The scene outline also provides a means of seeing which scenes--on a comparative basis--seem strongest. Sometimes that will suggest that the strongest scene be moved forward to help captivate the reader earlier. Or if that is not suitable, the strong scene may suggest how to strengthen an existing scene earlier in the book.

    A scene outline provides the same opportunity for examining what's most wrong in the story and fixing it before spending months of wasteful writing on chapters that were conceived badly and needed to be excised or changed. The scene-by-scene examination of a proposed novel is a major step in the right direction. When this scene outline has been refined and, if necessary, the order changed, ask yourself about each scene, "What is this scene doing to the reader's emotions?" Write your answer next to each scene description. Keep it in mind before you begin to write that scene. Part of becoming a professional writer is awareness of what you are trying to do each step of the way as well as mastering the techniques necessary to achieve your intentions.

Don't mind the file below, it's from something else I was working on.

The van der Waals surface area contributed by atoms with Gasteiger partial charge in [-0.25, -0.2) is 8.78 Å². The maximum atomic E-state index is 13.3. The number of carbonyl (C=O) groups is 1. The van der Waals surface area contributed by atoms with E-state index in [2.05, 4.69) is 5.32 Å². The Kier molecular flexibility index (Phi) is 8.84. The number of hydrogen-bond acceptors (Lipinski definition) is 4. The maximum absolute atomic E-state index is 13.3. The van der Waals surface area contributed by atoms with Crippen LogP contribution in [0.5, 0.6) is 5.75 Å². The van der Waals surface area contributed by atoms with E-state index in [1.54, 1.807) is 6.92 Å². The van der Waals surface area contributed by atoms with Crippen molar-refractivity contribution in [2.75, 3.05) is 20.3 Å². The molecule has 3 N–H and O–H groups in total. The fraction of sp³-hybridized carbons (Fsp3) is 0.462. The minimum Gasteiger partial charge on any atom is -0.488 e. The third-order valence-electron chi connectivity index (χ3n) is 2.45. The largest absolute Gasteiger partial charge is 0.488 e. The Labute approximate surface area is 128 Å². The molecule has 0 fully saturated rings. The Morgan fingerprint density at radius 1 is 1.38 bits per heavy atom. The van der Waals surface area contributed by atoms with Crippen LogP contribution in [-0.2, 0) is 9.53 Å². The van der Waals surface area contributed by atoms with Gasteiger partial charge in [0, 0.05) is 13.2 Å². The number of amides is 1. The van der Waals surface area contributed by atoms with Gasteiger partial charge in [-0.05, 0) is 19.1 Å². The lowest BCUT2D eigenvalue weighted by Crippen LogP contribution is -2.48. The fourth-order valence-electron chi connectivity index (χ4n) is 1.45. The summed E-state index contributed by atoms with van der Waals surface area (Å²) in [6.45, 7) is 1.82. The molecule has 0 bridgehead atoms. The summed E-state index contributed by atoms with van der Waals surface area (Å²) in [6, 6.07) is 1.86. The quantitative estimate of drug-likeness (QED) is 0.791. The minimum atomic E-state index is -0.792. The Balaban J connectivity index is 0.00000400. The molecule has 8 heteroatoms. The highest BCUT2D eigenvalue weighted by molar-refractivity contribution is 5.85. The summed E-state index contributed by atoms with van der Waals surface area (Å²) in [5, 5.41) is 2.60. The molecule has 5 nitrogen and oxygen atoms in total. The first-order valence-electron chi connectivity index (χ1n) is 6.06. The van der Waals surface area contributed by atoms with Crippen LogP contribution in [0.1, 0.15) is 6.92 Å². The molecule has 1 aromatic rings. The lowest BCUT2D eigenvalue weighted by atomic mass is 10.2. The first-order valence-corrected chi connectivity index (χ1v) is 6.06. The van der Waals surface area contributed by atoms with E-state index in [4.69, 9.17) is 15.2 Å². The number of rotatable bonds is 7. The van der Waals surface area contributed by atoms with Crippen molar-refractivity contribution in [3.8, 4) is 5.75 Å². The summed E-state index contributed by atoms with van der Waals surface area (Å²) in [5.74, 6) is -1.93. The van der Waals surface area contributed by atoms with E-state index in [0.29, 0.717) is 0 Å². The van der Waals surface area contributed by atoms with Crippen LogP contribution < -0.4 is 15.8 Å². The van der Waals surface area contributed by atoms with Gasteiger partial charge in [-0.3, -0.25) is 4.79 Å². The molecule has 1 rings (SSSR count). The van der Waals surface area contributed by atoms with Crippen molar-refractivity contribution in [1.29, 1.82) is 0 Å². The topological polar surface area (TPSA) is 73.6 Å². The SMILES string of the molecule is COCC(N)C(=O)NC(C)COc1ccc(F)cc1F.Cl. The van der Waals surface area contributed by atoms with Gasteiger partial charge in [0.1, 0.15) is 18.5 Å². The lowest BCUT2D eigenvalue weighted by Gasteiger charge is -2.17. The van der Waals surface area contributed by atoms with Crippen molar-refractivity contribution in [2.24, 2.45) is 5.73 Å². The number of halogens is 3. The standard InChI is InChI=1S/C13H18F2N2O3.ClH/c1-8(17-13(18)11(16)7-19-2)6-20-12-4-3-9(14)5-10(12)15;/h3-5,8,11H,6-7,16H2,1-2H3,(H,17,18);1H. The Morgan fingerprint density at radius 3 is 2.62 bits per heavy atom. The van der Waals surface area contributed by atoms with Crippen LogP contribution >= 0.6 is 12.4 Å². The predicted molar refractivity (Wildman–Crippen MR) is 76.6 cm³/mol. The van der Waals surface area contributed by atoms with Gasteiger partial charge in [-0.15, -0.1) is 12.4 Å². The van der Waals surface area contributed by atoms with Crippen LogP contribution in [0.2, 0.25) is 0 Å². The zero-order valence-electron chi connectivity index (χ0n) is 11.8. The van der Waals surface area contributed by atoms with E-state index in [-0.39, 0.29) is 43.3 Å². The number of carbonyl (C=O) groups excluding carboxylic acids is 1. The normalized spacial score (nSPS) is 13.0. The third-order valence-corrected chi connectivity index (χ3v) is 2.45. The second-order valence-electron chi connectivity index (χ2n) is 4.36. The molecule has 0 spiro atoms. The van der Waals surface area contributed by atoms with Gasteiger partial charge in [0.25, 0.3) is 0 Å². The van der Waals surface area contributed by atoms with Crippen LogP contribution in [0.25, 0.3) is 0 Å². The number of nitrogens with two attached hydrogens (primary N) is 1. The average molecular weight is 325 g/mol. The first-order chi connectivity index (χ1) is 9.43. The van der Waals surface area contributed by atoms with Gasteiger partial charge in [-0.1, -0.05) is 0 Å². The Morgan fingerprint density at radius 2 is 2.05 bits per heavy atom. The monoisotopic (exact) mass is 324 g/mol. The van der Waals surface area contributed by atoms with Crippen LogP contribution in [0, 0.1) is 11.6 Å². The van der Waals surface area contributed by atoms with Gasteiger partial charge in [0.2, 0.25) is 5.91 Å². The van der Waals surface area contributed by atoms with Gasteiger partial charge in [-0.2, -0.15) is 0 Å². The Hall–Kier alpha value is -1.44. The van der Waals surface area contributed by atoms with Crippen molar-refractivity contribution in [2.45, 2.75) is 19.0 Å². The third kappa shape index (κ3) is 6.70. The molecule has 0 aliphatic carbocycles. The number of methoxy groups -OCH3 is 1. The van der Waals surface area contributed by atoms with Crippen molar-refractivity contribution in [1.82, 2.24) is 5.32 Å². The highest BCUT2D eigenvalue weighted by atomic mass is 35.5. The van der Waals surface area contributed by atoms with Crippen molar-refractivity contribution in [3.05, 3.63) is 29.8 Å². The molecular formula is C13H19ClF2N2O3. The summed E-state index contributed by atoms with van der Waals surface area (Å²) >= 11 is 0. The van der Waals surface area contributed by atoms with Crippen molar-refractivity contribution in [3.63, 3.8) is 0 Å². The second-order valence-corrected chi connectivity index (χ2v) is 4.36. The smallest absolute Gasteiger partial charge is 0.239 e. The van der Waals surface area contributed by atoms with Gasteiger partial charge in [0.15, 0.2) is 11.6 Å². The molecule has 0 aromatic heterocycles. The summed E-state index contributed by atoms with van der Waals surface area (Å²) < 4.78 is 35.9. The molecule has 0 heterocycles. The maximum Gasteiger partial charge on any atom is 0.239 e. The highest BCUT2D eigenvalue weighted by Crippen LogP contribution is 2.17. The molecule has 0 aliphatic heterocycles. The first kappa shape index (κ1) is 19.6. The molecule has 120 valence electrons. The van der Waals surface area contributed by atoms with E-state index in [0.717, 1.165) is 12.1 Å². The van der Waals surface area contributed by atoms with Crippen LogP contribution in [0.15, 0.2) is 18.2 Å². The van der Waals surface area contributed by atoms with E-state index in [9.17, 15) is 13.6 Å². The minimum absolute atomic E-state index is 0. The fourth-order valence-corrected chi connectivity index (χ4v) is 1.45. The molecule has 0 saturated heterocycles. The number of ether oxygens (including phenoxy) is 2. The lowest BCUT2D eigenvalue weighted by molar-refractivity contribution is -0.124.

At a discussion among playwrights one night in 1998, I jotted down one phrase I heard several times. You must reward your audience. As you review your scene list, ask yourself which of those scenes will be so strong, so good, so memorable that your audience will be rewarded. Think of your fiction as a gift for a stranger, the unseen reader you hope to please. The reader is waiting to be exhilarated by what you do, and to fall in love with your characters. How you help the reader fall in love is the subject of another chapter, but in keeping with what I've taught, not the next one. I'm not going to take you where you want to go ... just yet.